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"The Cask of Amontillado" is a classic Gothic horror tale. Poe uses many tropes of Gothic stories, including dark imagery, underground chambers, and violent revenge. The most important element in the story utilizes Poe's longtime fear of being buried alive; although this itself is not directly indicated in the Gothic tradition, it plays well into other elements, including the underground chambers. As Montresor takes his revenge, the wine-cellar becomes almost a medieval torture chamber instead of a repository for wealthy wine collectors; the torches on the walls sputter instead of shining brightly, and the walls are not clean and dry but covered by nitre, which adds to the claustrophobic mood.

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What literary elements are in Poe's "The Cask of Amontillado"?

In his essay, "The Philosophy of Composition," Poe states that he starts not with a plot but with a mood or "an effect" he wants to impress on the reader. Poe wishes to convey a mood of growing foreboding and horror in this story of a man walled up to die in a catacomb as revenge for undefined insults.

One way Poe creates this mood is through the use of the literary device of imagery, which is description using the fives senses of sight, sound, touch, taste, and smell.The visual description of the catacombs is one of increasing claustrophobia and dark horror that contrasts with sepulchral whiteness. Corridors are lit by a flaming torch Montresor carries that shows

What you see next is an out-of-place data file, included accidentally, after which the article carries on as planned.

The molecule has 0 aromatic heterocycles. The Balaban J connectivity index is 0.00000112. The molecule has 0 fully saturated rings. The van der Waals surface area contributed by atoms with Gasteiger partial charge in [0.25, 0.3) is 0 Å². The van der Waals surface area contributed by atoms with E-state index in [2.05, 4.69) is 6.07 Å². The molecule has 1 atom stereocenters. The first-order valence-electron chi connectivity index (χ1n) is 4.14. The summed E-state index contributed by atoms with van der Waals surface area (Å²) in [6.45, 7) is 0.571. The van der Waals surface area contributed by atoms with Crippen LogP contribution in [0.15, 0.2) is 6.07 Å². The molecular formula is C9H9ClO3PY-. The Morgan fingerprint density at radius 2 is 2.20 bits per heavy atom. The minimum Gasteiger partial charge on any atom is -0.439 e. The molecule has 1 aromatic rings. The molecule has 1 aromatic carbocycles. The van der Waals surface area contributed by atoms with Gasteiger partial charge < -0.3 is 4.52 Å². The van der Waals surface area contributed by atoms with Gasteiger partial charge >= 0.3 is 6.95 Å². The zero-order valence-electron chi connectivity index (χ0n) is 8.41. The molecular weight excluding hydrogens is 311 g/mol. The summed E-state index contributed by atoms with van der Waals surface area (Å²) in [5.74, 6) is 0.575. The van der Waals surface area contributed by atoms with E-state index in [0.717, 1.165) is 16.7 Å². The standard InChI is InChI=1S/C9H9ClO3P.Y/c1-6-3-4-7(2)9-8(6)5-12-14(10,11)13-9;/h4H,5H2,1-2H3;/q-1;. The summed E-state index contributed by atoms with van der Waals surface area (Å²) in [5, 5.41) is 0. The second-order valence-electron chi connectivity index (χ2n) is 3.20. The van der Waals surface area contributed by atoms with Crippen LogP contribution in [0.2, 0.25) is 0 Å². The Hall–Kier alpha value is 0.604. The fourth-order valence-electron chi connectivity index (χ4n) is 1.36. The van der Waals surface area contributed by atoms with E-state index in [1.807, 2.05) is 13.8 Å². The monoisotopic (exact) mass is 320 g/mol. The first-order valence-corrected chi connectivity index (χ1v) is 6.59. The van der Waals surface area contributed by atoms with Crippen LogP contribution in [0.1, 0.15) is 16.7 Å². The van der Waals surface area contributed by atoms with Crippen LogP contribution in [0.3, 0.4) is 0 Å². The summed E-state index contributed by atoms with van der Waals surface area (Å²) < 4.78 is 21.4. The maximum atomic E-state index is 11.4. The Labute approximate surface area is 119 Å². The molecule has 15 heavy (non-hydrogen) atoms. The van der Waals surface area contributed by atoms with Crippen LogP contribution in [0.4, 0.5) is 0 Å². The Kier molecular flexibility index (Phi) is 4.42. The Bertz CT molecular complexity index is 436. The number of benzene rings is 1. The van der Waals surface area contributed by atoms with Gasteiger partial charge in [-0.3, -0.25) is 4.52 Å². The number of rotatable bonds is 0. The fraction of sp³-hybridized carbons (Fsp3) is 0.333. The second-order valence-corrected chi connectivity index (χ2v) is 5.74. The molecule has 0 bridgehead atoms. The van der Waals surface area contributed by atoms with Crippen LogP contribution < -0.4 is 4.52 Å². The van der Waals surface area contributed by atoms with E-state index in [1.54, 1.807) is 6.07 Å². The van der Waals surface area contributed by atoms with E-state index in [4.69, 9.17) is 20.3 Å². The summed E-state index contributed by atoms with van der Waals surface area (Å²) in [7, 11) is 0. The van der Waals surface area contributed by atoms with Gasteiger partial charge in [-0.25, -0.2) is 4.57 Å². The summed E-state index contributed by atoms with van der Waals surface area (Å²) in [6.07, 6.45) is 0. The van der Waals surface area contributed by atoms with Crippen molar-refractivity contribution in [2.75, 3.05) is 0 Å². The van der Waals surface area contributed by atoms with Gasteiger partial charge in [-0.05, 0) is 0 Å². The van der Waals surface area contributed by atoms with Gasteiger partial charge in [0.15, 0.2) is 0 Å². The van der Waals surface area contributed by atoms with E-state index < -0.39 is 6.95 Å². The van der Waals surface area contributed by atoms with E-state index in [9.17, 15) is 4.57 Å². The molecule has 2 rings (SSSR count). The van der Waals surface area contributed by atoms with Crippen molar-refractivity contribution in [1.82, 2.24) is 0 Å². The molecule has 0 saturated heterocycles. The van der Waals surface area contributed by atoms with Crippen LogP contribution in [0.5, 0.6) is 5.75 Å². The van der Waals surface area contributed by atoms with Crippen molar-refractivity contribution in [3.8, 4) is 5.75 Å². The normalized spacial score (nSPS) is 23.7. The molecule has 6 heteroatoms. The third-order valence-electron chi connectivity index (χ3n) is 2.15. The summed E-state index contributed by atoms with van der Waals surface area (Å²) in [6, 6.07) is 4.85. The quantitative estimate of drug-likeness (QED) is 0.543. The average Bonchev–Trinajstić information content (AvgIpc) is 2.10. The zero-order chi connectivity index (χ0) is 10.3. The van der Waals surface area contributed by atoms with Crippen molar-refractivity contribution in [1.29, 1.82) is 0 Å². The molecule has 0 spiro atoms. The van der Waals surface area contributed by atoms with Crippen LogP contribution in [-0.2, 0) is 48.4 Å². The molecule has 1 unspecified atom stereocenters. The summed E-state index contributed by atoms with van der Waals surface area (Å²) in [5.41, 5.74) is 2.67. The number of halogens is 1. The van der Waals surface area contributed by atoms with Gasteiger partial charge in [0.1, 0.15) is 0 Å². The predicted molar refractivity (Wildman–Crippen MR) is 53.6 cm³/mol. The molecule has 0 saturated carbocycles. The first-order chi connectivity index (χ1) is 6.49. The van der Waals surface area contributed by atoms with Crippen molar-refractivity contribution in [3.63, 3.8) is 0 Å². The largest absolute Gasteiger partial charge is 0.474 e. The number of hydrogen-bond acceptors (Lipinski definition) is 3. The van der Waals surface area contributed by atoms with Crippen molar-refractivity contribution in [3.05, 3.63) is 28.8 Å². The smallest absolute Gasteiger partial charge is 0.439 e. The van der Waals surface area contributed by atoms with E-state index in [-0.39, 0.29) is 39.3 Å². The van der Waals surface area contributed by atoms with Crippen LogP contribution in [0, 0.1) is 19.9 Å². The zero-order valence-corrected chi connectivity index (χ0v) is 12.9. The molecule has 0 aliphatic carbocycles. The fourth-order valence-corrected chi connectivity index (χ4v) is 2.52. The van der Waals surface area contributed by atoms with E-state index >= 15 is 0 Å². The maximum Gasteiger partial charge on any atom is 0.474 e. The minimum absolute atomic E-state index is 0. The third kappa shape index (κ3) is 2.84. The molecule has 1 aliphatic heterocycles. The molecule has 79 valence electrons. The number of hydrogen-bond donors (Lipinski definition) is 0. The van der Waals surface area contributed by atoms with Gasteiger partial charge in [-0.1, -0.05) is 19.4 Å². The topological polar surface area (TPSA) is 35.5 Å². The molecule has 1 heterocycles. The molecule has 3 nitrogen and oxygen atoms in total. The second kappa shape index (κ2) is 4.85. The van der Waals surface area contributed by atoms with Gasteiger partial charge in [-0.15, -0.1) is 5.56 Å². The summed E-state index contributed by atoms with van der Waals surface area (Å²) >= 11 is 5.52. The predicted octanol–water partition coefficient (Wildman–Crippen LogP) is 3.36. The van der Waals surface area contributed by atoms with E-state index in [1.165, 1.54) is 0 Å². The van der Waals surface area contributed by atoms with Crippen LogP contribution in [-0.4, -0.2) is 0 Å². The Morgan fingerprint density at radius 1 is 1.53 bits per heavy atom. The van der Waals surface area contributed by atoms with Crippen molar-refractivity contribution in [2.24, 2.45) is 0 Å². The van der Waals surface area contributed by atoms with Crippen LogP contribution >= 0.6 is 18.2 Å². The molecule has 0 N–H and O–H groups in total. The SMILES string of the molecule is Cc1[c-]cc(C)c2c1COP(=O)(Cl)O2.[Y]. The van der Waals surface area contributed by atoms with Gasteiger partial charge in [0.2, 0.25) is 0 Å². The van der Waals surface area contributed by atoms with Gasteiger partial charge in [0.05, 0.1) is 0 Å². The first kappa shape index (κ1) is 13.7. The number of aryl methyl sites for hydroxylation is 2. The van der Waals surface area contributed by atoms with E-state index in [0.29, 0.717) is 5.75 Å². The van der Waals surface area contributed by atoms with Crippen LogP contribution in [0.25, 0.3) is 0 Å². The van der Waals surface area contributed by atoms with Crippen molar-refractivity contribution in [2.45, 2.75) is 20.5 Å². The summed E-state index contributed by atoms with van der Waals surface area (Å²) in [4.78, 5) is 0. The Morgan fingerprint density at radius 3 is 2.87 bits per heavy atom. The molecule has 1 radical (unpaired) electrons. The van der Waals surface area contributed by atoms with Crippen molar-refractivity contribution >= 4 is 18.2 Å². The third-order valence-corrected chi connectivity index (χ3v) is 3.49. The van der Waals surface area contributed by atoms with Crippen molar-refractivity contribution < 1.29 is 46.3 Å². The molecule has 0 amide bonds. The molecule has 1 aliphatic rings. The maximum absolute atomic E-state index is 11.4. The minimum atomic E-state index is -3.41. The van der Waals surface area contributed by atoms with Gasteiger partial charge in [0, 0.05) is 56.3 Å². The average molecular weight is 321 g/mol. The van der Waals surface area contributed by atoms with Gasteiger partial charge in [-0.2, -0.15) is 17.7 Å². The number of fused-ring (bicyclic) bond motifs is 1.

the white webwork which gleams from these cavern walls

The two men pass piles of human bones and pass under a "low arch" into a "deep crypt." Montresor wears a black mask that hides his face.

But Poe does not only use visual effects. Sound was important to him, and he adds to the growing sense of terror through the use of screams as Fortunato is walled up:

A succession of loud and shrill screams, bursting suddenly from the throat of the chained form, seemed to thrust me violently back. ... I replied to the yells of him who clamored. I re-echoed—I aided—I surpassed them in volume and in strength.

Poe also creates a mood of horror by having the story told by a mentally unstable narrator who is on his deathbed, confessing a crime from fifty years past that doesn't make rational sense. Dramatic irony adds to the sense of horror as well. We as readers know that Montresor is luring Fortunato to some sort of horrible revenge, but Fortunato remains unsuspecting until it is too late. The jingling bells of his fool's cap add to the sense that he is a bumbler being led into a trap.